Nonetheless, despite his recognition that Gibson raised the discovery rule, Ellis contends Gibson had the burden of establishing a fact issue as to when he was on notice of his claims. In doing so, Ellis incorrectly attempts to reverse the burden. The movant in a traditional motion for summary judgment has the burden of negating the discovery rule by proving as a matter of law that there is no genuine issue of material fact as to when the plaintiff discovered or should have discovered the nature of the injury. KPMG Peat Marwick, 988 S.W.2d at 748. Only after the movant establishes that limitations bars the action as a matter of law must the plaintiff adduce summary judgment proof raising a fact issue in avoidance of limitations. Id. “The burden never shifts to the non-movant until the movant has established its entitlement to a summary judgment as a matter of law.” Hubert v. Ill. State Assistance Comm'n, 867 S.W.2d 160, 162 (Tex.App.-Houston [14th Dist.] 1993, no writ) (citing Casso v. Brand, 776 S.W.2d 551, 556 (Tex.1989)). Therefore, the burden was on Ellis to establish when Gibson discovered, or with the exercise of reasonable diligence should have discovered, facts which put him on notice of his claims. Unless Ellis met his initial summary judgment burden, we have no occasion to examine Gibson's summary judgment evidence.
The record reveals that Ellis' summary judgment evidence is wholly lacking on the issue of the discovery rule. The only evidence Ellis offered regarding when Gibson first obtained knowledge of his claims was that Gibson approved disbursement of the funds to Powers in January 1993. This is not Gibson's complaint as we understand it. Although Gibson concedes he consented to the payment, he contends he did so because Ellis misrepresented that Gibson was liable for the payment, it was protected out of the settlement proceeds, and it was standard practice to protect Powers' bill regardless of whether the debt had been discharged in bankruptcy. Gibson asserts that, at the time Ellis made these representations, Ellis knew but failed to disclose that Powers was protected only from Cathy Gibson's recovery and that Ellis had withdrawn letters of protection to two other healthcare providers precisely because of the Gibsons' bankruptcy, but did not for Powers. On the basis of these facts, Gibson contends Ellis knew Gibson was not responsible for the payment to Powers and it was not standard practice to pay Powers regardless of the bankruptcy. Ellis, however, made no attempt whatsoever to prove when Gibson discovered or should have discovered the facts on which he relies for his allegations that Ellis' representations were false. Simply showing that Gibson knew of the payment does not negate the discovery rule because it does not address when Gibson knew or should have known that the payment, allegedly, was made wrongfully. Cf. Weaver v. Witt, 561 S.W.2d 792, 794 (Tex.1977) (holding that physician's affidavit which did no more than establish the last date physician saw patient did not constitute proof negating the discovery rule). Because Ellis failed to meet his summary judgment burden of negating the discovery rule, we sustain Gibson's first five issues.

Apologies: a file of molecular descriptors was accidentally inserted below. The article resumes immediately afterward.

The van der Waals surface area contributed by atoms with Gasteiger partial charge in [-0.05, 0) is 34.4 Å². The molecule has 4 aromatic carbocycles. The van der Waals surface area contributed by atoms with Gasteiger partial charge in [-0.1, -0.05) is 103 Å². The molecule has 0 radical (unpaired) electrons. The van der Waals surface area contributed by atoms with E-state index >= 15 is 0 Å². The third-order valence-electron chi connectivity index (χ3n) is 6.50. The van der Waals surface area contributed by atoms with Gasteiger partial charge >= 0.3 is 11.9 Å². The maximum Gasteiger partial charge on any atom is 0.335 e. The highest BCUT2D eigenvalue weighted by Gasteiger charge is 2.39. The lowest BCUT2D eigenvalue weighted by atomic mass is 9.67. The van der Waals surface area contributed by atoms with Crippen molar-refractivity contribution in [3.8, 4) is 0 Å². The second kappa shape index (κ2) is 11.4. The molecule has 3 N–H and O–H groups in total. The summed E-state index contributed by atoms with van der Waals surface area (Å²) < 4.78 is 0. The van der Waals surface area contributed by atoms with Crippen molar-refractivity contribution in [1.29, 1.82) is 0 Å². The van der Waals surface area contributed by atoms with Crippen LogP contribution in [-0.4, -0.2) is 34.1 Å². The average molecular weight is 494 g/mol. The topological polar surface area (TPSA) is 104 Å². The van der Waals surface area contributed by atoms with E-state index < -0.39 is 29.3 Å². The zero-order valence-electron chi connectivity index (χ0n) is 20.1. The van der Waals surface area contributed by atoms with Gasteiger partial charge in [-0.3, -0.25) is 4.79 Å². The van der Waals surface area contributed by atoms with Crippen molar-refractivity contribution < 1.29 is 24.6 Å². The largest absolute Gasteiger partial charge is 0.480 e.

Because Ellis also moved for summary judgment on Gibson's DTPA claim on the alternative ground that Gibson was not a consumer, we must also address Gibson's sixth issue challenging that ground. See Malooly Bros., Inc. v. Napier, 461 S.W.2d 119, 121 (Tex.1970); Smith v. Tilton, 3 S.W.3d 77, 83 (Tex.App.-Dallas 1999, no pet.). Again, as the movant, Ellis had the burden to negate as a matter of law that Gibson was a consumer within the meaning of the DTPA. Ellis contends Gibson was not a consumer because the DTPA was amended in 1995 to exempt claims for “damages based on the rendering of a professional service, the essence of which is the providing of advice, judgment, opinion, or similar professional skill.” See Tex. Bus. & Com.Code Ann. § 17.49(c) (Vernon Supp.2001).3
However, the balance of the amended statute, after establishing a general exemption, provides four exceptions:
This exemption does not apply to:
(1) an express misrepresentation of a material fact that cannot be characterized as advice, judgment, or opinion;
(2) a failure to disclose information in violation of Section 17 .46(b)(23);
(3) an unconscionable action or course of action that cannot be characterized as advice, judgment, or opinion; or
(4) breach of an express warranty that cannot be characterized as advice, judgment, or opinion.
In his summary judgment evidence, Ellis does not address any of the alleged misrepresentations which form the basis of Gibson's DTPA claim. Therefore, he did not establish as a matter of law that these representations do not fall within the exceptions provided in section 17.49(c). Ellis therefore failed to sustain his summary judgment burden on this issue as well. Accordingly, we also resolve Gibson's sixth issue in his favor.
We reverse the summary judgment and remand this cause for further proceedings.
2. “Letters of protection” are sometimes used by attorneys in personal injury litigation to guarantee payment to healthcare providers out of the proceeds of any future recovery. See, e.g., Brown v. Comm'n for Lawyer Discipline, 980 S.W.2d 675, 678 (Tex.App.-San Antonio 1998, no pet.); Belt v. Comm'n for Lawyer Discipline, 970 S.W.2d 571, 573 (Tex.App.-Dallas 1997, no pet.).
3. The amendment applies to all claims that accrued prior to its effective date of September 1, 1995 and were filed on or after September 1, 1996. Act of May 19, 1995, 74th Leg., R.S., ch. 414, § 20(a), (b), 1995 Tex. Gen. Laws 2988, 3004.
Opinion By Justice CARLTON B. DODSON, (Retired).